The global steel industry may have to write down as much as $518bn in assets over the coming years because it is still building traditional blast furnaces despite countries seeking to reduce their carbon emissions, according to a report.
Countries have continued to announce new coal-based plants while at the same time setting tougher pledges to lower emissions, according to Global Energy Monitor, an independent non-governmental organisation that tracks fossil fuel and renewable energy projects.
As a result, coal-powered blast furnaces could become unnecessary or inoperable over time, leaving the sector with stranded assets worth between $345bn and $518bn, the report estimates.
The forecasts are significantly higher than previous estimates that put the stranded asset risk for the industry at up to $70bn.
Much of the stranded asset risk is concentrated in Asia, notably China and India, where 80 per cent of the world’s new coal-based steelmaking capacity is planned. The report says 345.3mn tonnes per year of such steel production is currently proposed or under construction.
Decarbonising the production of steel, important for engineering and construction, is seen as essential to meeting global climate targets. The industry is responsible for 7-9 per cent of all direct emissions from fossil fuels, according to the World Steel Association.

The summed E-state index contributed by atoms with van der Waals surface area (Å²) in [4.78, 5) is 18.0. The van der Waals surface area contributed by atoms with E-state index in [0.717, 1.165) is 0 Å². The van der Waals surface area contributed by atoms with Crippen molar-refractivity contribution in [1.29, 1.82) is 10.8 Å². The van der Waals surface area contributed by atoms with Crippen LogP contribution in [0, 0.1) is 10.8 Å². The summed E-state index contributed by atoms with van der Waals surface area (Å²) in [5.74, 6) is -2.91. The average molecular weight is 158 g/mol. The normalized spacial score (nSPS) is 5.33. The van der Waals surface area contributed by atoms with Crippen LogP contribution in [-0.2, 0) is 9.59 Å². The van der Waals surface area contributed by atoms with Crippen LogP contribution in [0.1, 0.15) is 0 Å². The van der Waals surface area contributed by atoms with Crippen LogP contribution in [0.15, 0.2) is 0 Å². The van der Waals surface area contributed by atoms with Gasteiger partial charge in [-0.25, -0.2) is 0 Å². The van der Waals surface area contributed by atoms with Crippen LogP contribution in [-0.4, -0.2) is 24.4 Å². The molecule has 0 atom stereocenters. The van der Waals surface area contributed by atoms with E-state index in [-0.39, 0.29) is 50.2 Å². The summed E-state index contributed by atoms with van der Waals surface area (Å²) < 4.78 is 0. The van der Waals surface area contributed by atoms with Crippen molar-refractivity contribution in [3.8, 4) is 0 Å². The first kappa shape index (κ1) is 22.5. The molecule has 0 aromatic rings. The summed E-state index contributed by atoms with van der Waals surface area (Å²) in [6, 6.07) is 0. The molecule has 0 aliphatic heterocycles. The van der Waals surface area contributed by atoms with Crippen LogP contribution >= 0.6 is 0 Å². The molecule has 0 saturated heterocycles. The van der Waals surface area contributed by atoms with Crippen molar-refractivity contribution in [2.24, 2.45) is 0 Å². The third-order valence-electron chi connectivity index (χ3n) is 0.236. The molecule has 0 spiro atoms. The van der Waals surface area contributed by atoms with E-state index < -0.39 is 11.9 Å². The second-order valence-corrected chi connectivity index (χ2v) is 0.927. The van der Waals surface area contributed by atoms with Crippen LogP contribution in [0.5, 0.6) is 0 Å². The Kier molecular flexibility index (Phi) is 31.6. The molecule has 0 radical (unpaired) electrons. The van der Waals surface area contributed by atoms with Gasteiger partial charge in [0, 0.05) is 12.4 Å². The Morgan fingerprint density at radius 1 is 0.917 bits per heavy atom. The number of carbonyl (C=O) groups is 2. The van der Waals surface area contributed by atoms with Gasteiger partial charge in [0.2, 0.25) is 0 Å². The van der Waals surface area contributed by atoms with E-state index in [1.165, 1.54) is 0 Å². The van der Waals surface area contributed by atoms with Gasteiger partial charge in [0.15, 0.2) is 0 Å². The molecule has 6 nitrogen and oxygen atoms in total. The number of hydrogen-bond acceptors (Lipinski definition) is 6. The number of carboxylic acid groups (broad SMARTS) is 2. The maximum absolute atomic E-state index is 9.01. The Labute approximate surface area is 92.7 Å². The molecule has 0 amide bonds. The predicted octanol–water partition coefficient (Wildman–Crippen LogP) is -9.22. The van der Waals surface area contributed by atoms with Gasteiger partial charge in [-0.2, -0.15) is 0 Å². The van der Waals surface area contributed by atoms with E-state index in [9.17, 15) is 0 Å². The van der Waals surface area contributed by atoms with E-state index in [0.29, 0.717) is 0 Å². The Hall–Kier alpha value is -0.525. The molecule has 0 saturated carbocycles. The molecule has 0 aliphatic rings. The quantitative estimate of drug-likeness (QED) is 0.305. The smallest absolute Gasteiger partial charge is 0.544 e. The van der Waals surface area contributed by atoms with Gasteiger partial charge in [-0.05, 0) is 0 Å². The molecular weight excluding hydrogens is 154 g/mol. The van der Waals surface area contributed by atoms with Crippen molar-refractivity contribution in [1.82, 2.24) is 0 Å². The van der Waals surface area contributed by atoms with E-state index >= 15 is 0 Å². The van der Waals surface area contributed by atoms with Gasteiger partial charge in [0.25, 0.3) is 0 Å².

Traditional blast furnaces use coking coal to melt the metal in iron ore and remove oxygen. A byproduct of this chemical reaction is carbon dioxide, while large amounts of energy are also required to heat the furnaces above 1,000C.
Some of the world’s biggest manufacturers have launched initiatives to reduce their carbon footprint by expanding the use of electric arc furnaces, which melt down scrap steel and emit a fraction of the carbon dioxide. Many companies are also developing hydrogen and carbon capture technologies but progress remains slow and will need billions of dollars of investment.
The report goes on to warn that the global shift from traditional blast furnaces to electric arc furnaces is “too slow” and “dangerously behind decarbonisation targets” laid out in the International Energy Agency’s net zero 2050 report.
Currently 31 per cent of operating steelmaking capacity uses electric arc furnaces but only 28 per cent of capacity currently under construction will use the technology. By 2030, at least 37 per cent of steelmaking capacity should use EAF technology, and 53 per cent by 2050, according to the IEA.
“We need to move away from coal-based steelmaking, which means we need to be shutting down coal-based plants, not building new ones,” said Caitlin Swalec, research analyst at Global Energy Monitor and author of the report.
“The path to decarbonising the steel sector may be complicated, but some pieces are very clear. We need to add electric arc furnace capacity and less coal-based steelmaking.”
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